Test the waters is an idiom that came into use in the second half of the twentieth century. We will examine the meaning of the idiom test the waters, where it came from, and some examples of its idiomatic usage in sentences.
To test the waters means to try something out, to make an exploratory attempt, to make an initial attempt at something in order to gauge others’ reactions. The idiom test the waters is often used in politics to mean someone is exploring whether he should run for office or in business to mean offering goods or services in a limited fashion to see if the public will buy them, before the politician or business commits to their plans. The phrase test the waters came into use in the 1960s and may allude to the fact that one sticks his toe in the water to test the temperature of a pool, lake, or ocean before diving in; it may allude to the fact that one tests the temperature of a bath before putting a baby in the water. Related phrases are tests the waters, tested the waters, testing the waters. Note that the term is sometimes rendered as test the water, but the plural, test the waters, is the standard form.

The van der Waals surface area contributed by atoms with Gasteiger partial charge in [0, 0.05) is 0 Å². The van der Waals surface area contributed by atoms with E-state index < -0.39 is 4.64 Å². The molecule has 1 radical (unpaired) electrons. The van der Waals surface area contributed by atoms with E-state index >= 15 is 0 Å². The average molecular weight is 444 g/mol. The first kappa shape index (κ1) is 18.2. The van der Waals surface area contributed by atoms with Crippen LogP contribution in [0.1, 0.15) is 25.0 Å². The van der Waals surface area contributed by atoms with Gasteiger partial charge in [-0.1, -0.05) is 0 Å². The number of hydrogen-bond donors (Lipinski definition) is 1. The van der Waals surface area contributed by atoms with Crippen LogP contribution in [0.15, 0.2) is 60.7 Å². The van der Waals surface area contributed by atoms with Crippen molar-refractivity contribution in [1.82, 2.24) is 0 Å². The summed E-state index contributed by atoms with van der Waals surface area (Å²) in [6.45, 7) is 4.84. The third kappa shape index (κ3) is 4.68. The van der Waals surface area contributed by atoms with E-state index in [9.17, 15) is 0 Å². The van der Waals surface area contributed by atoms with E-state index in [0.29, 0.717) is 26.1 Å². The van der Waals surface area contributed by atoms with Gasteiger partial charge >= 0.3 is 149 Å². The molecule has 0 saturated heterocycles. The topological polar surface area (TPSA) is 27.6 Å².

It gave you a chance to test the waters of new authors, but it also gave you novellas from favorite authors. (The Champaign/Urbana News-Gazette)
Some of the first museums to test the waters have been in Texas, where Gov. Greg Abbott allowed institutions to open at 25% capacity at the beginning of May. (Barron’s)
Going forward, testing the waters for new brands online before committing to brick-and-mortar stores will be a bigger focus, he said. (The Straits Times)